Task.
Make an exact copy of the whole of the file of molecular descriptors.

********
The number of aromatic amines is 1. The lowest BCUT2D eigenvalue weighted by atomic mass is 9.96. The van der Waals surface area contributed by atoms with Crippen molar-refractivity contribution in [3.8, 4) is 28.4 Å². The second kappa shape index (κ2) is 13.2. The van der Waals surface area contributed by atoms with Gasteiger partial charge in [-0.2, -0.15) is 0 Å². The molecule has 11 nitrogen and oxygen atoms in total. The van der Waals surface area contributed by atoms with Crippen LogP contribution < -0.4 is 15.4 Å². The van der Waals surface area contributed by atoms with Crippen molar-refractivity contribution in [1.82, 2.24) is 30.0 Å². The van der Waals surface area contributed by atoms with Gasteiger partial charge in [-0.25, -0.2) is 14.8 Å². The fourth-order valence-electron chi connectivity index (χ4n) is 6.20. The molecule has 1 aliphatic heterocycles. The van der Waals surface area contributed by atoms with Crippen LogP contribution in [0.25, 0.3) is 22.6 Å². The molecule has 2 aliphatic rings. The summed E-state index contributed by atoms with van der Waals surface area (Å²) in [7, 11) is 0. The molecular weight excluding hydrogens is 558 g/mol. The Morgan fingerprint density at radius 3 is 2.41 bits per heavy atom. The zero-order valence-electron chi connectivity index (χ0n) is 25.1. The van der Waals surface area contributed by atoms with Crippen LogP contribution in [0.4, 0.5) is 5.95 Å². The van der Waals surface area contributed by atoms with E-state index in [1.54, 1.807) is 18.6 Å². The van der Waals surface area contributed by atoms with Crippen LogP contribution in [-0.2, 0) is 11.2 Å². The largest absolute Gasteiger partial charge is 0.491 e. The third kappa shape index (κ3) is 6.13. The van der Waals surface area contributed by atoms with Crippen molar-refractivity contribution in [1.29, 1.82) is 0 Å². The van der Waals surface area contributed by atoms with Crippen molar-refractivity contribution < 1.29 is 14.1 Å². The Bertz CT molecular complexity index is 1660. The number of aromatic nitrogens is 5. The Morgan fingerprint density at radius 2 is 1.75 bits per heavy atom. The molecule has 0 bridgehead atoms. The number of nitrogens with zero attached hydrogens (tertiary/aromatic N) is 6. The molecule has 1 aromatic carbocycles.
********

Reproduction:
The number of aromatic amines is 1. The lowest BCUT2D eigenvalue weighted by atomic mass is 9.96. The van der Waals surface area contributed by atoms with Crippen molar-refractivity contribution in [3.8, 4) is 28.4 Å². The second kappa shape index (κ2) is 13.2. The van der Waals surface area contributed by atoms with Gasteiger partial charge in [-0.2, -0.15) is 0 Å². The molecule has 11 nitrogen and oxygen atoms in total. The van der Waals surface area contributed by atoms with Crippen LogP contribution < -0.4 is 15.4 Å². The van der Waals surface area contributed by atoms with Crippen molar-refractivity contribution in [1.82, 2.24) is 30.0 Å². The van der Waals surface area contributed by atoms with Gasteiger partial charge in [-0.25, -0.2) is 14.8 Å². The fourth-order valence-electron chi connectivity index (χ4n) is 6.20. The molecule has 1 aliphatic heterocycles. The van der Waals surface area contributed by atoms with Crippen LogP contribution in [0.25, 0.3) is 22.6 Å². The molecule has 2 aliphatic rings. The summed E-state index contributed by atoms with van der Waals surface area (Å²) in [7, 11) is 0. The molecular weight excluding hydrogens is 558 g/mol. The Morgan fingerprint density at radius 3 is 2.41 bits per heavy atom. The zero-order valence-electron chi connectivity index (χ0n) is 25.1. The van der Waals surface area contributed by atoms with Crippen LogP contribution in [0.4, 0.5) is 5.95 Å². The van der Waals surface area contributed by atoms with E-state index in [1.54, 1.807) is 18.6 Å². The van der Waals surface area contributed by atoms with Crippen LogP contribution in [-0.2, 0) is 11.2 Å². The largest absolute Gasteiger partial charge is 0.491 e. The third kappa shape index (κ3) is 6.13. The van der Waals surface area contributed by atoms with Crippen molar-refractivity contribution in [1.29, 1.82) is 0 Å². The van der Waals surface area contributed by atoms with Crippen molar-refractivity contribution < 1.29 is 14.1 Å². The Bertz CT molecular complexity index is 1660. The number of aromatic nitrogens is 5. The Morgan fingerprint density at radius 2 is 1.75 bits per heavy atom. The molecule has 0 bridgehead atoms. The number of nitrogens with zero attached hydrogens (tertiary/aromatic N) is 6. The molecule has 1 aromatic carbocycles.